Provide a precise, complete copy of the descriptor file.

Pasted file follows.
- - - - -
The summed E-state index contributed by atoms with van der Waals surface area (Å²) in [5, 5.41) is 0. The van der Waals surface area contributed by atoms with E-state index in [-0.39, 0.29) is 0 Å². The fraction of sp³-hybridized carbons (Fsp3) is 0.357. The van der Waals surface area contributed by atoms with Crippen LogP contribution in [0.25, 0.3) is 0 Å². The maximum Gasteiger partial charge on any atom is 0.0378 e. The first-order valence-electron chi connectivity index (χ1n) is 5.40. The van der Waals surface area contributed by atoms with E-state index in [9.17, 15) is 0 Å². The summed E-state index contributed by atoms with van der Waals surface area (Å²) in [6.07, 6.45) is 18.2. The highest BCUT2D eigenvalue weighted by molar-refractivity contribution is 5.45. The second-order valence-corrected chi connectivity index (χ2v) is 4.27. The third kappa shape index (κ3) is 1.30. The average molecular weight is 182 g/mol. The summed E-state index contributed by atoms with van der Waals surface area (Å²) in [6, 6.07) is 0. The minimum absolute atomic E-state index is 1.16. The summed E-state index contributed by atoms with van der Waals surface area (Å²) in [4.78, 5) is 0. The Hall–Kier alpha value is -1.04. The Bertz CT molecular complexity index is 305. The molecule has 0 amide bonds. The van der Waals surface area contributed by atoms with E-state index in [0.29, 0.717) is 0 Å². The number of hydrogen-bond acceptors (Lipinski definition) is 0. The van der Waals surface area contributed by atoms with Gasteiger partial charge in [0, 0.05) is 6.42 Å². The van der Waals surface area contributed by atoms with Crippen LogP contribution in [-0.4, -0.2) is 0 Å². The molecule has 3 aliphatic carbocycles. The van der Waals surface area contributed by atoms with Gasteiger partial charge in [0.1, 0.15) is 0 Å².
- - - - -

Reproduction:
The summed E-state index contributed by atoms with van der Waals surface area (Å²) in [5, 5.41) is 0. The van der Waals surface area contributed by atoms with E-state index in [-0.39, 0.29) is 0 Å². The fraction of sp³-hybridized carbons (Fsp3) is 0.357. The van der Waals surface area contributed by atoms with Crippen LogP contribution in [0.25, 0.3) is 0 Å². The maximum Gasteiger partial charge on any atom is 0.0378 e. The first-order valence-electron chi connectivity index (χ1n) is 5.40. The van der Waals surface area contributed by atoms with E-state index in [9.17, 15) is 0 Å². The summed E-state index contributed by atoms with van der Waals surface area (Å²) in [6.07, 6.45) is 18.2. The highest BCUT2D eigenvalue weighted by molar-refractivity contribution is 5.45. The second-order valence-corrected chi connectivity index (χ2v) is 4.27. The third kappa shape index (κ3) is 1.30. The average molecular weight is 182 g/mol. The summed E-state index contributed by atoms with van der Waals surface area (Å²) in [6, 6.07) is 0. The minimum absolute atomic E-state index is 1.16. The summed E-state index contributed by atoms with van der Waals surface area (Å²) in [4.78, 5) is 0. The Hall–Kier alpha value is -1.04. The Bertz CT molecular complexity index is 305. The molecule has 0 amide bonds. The van der Waals surface area contributed by atoms with E-state index in [0.29, 0.717) is 0 Å². The number of hydrogen-bond acceptors (Lipinski definition) is 0. The van der Waals surface area contributed by atoms with Gasteiger partial charge in [0, 0.05) is 6.42 Å². The van der Waals surface area contributed by atoms with Crippen LogP contribution in [-0.4, -0.2) is 0 Å². The molecule has 3 aliphatic carbocycles. The van der Waals surface area contributed by atoms with Gasteiger partial charge in [0.1, 0.15) is 0 Å².